Abarim Publications' online Biblical Hebrew Dictionary
The two forms יצא (ys') and צאן (s'n) look like they are closely connected, either etymologically or grammatically, and their meanings are also in each other's vicinity. Of similar form but differing meanings are the three roots צנן (snn):
The verb יצא (yasa') is one of the most occurring verbs in the Bible. It means to go, and specifically to go out or forth (Genesis 31:33, 2 Samuel 11:8, Micah 4:10). Its opposite is the verb בוא (bo') meaning to come.
The difference between these two verbs lies not simply in the direction of motion relative to the observer, but rather in a motion relative to either a focal point on one end or a state of dispersal on the other. The verb בוא (bo'), to come, is predominantly used to describe a motion away from being all over the place or considering various options, and toward one specific place or one final decision. The verb יצא (yasa'), to go, is predominantly used to describe a motion away from the focal point (being perhaps a point of origin or pause) and towards the wide blue yonder where everything is possible (Genesis 24:50, 1 Kings 5:13, Isaiah 28:29).
In Hebrew, when the sun sets it comes, and when it rises it goes. Hence the east is a place of going and the west is a place of coming. Hence the east has to do with past and the west has to do with future.
This verb's derivatives are:
- The adjective יציא (yasi'), meaning forth coming. It's used only in 2 Chronicles 32:21.
- The masculine noun צאצא (se'esa), meaning offspring (Job 31:8, Isaiah 22:24) or produce (Isaiah 34:1). This word occurs only in plural.
- The masculine noun מוצא (mosa'), denoting a place, agent or act of going out: a going forth (2 Samuel 3:25, Hosea 6:3), an utterance (Deuteronomy 8:3, Jeremiah 17:16), a source or spring of water (2 Kings 2:21), a place of departure (Numbers 33:2), a mine (Job 28:1). This is also the word for sunrise (Psalm 19:6) and thus east (Psalm 75:6).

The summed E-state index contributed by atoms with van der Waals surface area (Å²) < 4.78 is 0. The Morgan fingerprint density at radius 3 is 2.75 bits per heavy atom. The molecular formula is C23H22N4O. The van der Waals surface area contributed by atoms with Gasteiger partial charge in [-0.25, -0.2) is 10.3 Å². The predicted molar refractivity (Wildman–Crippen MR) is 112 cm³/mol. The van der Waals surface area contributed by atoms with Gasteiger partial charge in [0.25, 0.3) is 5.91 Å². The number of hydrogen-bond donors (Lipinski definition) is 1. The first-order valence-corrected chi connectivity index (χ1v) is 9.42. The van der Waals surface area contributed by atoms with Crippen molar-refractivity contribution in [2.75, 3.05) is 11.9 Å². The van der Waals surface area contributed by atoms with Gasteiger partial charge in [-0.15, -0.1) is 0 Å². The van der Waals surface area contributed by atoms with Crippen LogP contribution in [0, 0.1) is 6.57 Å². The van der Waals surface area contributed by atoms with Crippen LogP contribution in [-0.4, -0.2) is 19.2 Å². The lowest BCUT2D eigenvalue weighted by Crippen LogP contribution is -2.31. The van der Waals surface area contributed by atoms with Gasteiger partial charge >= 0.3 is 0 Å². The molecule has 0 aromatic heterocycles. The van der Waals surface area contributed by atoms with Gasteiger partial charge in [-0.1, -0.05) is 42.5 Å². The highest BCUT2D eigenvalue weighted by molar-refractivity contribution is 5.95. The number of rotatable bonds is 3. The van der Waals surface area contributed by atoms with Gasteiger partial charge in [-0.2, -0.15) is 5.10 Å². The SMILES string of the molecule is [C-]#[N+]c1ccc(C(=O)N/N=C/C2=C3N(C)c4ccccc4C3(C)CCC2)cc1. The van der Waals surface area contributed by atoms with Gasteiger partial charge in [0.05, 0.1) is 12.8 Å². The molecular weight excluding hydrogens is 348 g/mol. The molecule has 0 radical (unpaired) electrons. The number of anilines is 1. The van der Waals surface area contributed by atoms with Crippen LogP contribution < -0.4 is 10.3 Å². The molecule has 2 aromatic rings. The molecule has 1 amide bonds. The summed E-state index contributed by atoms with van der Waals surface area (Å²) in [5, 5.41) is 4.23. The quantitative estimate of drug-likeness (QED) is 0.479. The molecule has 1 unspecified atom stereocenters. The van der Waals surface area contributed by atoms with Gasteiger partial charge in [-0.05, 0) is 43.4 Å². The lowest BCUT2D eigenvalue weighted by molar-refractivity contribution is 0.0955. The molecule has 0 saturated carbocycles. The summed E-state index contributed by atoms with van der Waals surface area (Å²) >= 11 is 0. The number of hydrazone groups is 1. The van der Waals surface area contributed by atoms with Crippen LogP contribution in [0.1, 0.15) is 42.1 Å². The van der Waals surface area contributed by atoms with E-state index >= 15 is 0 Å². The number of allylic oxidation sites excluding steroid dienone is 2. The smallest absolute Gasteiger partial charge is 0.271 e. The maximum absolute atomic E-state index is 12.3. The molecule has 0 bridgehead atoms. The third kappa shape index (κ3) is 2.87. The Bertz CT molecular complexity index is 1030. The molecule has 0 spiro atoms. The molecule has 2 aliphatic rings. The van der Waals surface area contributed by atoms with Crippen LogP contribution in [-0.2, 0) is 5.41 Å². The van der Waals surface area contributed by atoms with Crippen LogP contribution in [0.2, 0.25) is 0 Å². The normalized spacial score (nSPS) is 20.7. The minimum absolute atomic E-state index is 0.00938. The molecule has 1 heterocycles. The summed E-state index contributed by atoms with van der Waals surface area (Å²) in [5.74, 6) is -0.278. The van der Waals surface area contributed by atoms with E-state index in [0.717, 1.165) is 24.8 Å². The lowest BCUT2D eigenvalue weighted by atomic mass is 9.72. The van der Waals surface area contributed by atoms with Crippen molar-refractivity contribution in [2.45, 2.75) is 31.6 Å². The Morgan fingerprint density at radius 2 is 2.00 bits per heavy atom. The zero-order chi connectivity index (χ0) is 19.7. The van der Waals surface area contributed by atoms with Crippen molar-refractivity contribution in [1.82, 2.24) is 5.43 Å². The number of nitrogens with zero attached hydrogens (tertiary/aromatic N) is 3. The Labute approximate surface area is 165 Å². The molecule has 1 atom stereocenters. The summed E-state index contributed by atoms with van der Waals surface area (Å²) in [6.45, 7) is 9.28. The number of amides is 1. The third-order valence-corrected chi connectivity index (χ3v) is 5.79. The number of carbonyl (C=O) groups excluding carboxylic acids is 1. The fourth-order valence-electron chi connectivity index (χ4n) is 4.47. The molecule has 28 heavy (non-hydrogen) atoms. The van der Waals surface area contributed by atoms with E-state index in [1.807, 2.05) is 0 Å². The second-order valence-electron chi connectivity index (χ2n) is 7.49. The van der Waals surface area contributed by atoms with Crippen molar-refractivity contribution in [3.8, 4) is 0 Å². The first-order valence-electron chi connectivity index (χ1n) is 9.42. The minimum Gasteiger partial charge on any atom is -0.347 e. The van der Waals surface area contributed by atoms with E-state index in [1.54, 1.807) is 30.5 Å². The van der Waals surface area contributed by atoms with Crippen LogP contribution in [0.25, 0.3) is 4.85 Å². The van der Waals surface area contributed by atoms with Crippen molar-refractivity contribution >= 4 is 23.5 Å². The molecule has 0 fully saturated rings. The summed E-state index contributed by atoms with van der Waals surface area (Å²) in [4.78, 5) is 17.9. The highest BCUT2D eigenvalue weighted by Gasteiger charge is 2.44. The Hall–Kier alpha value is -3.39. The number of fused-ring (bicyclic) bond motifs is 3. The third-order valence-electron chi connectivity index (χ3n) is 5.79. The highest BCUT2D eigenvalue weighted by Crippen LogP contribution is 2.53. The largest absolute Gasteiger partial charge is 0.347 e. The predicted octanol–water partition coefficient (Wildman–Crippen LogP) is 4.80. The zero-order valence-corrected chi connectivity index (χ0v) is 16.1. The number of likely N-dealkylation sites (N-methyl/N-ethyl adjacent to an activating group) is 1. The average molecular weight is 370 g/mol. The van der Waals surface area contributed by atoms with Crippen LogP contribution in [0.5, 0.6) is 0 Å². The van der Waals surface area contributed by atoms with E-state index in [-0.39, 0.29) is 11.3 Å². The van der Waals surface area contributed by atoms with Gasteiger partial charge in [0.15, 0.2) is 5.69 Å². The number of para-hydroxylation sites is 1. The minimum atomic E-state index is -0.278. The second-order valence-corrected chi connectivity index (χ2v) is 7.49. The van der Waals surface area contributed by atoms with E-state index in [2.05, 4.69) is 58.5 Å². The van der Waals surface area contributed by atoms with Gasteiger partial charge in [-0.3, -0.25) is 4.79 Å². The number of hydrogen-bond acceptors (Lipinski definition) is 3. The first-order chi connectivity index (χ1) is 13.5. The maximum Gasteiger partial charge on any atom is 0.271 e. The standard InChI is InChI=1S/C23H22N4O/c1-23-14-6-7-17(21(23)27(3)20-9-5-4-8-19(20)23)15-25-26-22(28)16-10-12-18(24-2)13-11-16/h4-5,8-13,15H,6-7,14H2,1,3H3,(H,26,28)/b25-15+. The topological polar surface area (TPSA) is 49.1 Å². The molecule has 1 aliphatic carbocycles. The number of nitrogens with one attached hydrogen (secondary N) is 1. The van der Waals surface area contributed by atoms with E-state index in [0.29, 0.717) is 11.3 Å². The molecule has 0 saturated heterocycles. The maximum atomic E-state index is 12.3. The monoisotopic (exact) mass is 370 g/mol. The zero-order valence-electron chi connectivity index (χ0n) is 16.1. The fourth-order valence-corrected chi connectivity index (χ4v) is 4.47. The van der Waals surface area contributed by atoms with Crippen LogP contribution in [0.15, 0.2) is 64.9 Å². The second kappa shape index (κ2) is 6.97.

- The feminine noun מוצאה (mosa'a), which is the feminine equivalent of the previous noun. It's used only twice, and always in plural: once of the going-forths of the Messiah (Micah 5:1) and once in the meaning of a latrine, that is the place of evacuation (2 Kings 10:27).
- The feminine noun תוצאה (tosa'a) denoting a full collection of out-goings of sorts. It's used to describe the outer reaches of a territory (Joshua 16:3), the outskirts of a city (Ezekiel 48:30), the furthest reaches where life can develop into (Proverbs 4:23), and the furthest reaches of death (Psalm 68:20).
Possibly related to the above is the ubiquitous masculine and feminine collective noun צאן (so'n), denoting a flock of small cattle like sheep, goats or a mix of these (Genesis 30:31, 1 Samuel 25:2, Nehemiah 5:18, Amos 6:4).
Throughout the Bible the image of a wandering flock is used in similes (Ezekiel 36:37, Job 21:11, Psalm 49:14) and metaphors (2 Samuel 24:17, Psalm 100:3, Zechariah 11:7).
Twice in the Bible a by-form of צאן (so'n) occurs, namely צנא (sone') in Numbers 32:24 and צנה (soneh) in Psalm 8:8
The root צנן (snn I) doesn't occur as verb in the Bible but its derivatives are:
- The masculine noun צן (sen), probably meaning thorn or barb. This noun occurs only twice (Proverbs 22:5, Job 5:5).
- The feminine noun צנה (sinna), also probably meaning hook or barb (Amos 4:2 only).
- The masculine noun צנין (sanin), meaning thorn or prick (Numbers 33:55 and Joshua 23:13 only).
The root צנן (snn II) also doesn't occur as verb in the Bible but in Aramaic it means to be cold. Its sole extant derivative is the feminine noun צנה (sinna), meaning coolness (Proverbs 25:13 only).
The root צנן (snn III) also doesn't occur as verb in the Bible but a comparable verb in Arabic means to keep or preserve. Its derivatives are:
- The feminine noun צנה (sinna), denoting a large, whole body covering shield (1 Samuel 17:7, 2 Chronicles 11:12, Ezekiel 26:8). Another word for shield is מגן (magen), which denoted a smaller hand shield.
- The feminine noun צנצנת (sinsenet), meaning jar (Exodus 16:33 only).